Insertion Scale.jpg

Options Setting.jpg

My AutoCAD shows mm on both boxes. If yours is different (it may show Inches), try changing them both to mm and test it again. This should fix it.



  1. Those two buttons are controlled by the system variables INSUNITSDEFSOURCE & INSUNITSDEFTARGET
  2. The system variables INSUNITSDEFSOURCE & INSUNITSDEFTARGET are stored in the Registry, which means that they hang around for every session of AutoCAD and every drawing you open.
  3. The INSUNITS system variable is the one displayed in the Insertion Scale box in the INSERT block dialog box. INSUNITS are stored in each drawing (block definition) file

SysVars1.jpg         SysVars2.jpg

Saturday, November 20, 2010

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AutoCAD Tip: License Transfers in Release 2010 and upwards

The License Transfer Utility is used if you have a standalone installation of AutoCAD and you need to change machines at any time. It also applies to the multi-seat standalone licenses

In R2009 and before, there was a PLU program that you ran from the start menu (under the AutoCAD 2009 section).

I’ve now found out all the grimy details about the new AutoCAD 2010 license transfer utility - it works very differently from the old PLU.

If you want to waste 15 minutes you can watch all about it from Autodesk on http://www.youtube.com/watch?v=qGoslbHh9n8 but otherwise here’s an executive summary:

R2010 license agreement means you should be able to activate TWO copies of the software (e.g. for your desktop and notebook) under the one purchase. This means you would activate each program after you install each one.

If that works, you can forget all about silly license transfer utilities and you won’t have to read any of the items 1-9 below!
Autodesk License Utility--w6.jpg

1.   R2010 uses an Online license transfer 
2.   It’s called LTU instead of PLU and you still run it from the start menu after closing down your AutoCAD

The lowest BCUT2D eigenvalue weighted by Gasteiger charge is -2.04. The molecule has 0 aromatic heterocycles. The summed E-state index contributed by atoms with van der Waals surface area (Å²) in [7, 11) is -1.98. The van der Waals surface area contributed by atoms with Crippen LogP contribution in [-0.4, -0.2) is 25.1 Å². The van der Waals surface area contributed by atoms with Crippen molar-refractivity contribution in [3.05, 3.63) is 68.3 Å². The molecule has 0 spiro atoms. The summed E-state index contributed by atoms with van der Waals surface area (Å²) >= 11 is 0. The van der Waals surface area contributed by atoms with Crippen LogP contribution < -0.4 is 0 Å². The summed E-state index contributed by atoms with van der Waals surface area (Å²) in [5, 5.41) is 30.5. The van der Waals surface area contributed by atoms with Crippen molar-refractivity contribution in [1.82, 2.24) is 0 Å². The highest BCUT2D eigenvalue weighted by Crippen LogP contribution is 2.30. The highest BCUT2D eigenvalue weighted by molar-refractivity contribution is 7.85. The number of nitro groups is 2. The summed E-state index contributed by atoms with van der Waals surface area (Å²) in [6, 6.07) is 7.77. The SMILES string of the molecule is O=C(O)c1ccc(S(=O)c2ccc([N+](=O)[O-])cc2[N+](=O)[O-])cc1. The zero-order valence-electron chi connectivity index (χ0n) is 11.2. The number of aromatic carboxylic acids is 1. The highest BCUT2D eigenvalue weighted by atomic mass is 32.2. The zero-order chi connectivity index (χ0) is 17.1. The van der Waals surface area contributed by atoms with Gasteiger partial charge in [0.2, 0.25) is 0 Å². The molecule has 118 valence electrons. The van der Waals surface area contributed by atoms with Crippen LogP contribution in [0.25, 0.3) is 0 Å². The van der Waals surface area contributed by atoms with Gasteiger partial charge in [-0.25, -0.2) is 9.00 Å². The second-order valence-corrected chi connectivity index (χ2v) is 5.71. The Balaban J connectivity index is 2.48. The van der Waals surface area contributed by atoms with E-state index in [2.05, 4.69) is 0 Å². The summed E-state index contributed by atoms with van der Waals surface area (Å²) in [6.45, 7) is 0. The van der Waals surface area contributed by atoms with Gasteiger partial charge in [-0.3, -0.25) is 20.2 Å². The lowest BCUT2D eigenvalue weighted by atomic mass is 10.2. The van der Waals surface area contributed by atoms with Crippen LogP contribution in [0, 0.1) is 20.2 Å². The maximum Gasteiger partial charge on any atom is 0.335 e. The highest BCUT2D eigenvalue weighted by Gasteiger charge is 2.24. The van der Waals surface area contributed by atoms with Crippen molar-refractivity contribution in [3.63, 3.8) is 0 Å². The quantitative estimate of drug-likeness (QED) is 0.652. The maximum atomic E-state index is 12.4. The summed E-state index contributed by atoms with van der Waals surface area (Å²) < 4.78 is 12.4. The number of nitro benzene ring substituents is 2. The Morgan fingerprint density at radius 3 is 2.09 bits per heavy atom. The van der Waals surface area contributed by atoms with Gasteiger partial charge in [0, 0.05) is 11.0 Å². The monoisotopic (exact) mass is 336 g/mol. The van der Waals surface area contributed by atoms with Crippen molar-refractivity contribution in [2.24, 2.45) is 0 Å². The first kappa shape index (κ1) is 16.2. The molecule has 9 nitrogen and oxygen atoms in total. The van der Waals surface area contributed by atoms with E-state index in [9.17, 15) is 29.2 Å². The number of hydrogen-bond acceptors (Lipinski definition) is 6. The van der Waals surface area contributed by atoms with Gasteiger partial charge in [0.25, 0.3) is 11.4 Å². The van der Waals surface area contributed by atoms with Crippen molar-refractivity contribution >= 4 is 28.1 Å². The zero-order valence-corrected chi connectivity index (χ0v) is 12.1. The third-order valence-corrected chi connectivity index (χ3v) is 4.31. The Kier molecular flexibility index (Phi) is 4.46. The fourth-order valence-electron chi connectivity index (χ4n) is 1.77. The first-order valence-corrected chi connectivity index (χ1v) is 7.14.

3.   You have to have an internet connection to do it. It transfers the license up to the Autodesk servers, where they will apparently stay for an unlimited time. Then you can go to another machine and import the license back into the second AutoCAD.
4.   You must go between the exact same product (e.g. AutoCAD 2010) and the same serial number.
5.   You don’t have to remember any silly long machine numbers like before
6.   The LTU asks you to log in to Autodesk so you need to get an Autodesk login and remember it
7.   There is a Public and Private option, just go with the default. Private just means you have to use the same Autodesk login to import it back in. Both options still mean the same product & serial number has to be on both machines.
8.   If you choose private, it will only stay private on the Autodesk servers for 14 days, then it will switch to Public.
9.  If you want to block the option of transferring licenses (for example in a corporate site) then you can uncheck the options for installing the LTU on the initial installation, or later when you modify the installation in the Control Panel under Add/Remove programs for AutoCAD

That’s pretty much it!

(c)2010 CAD Source International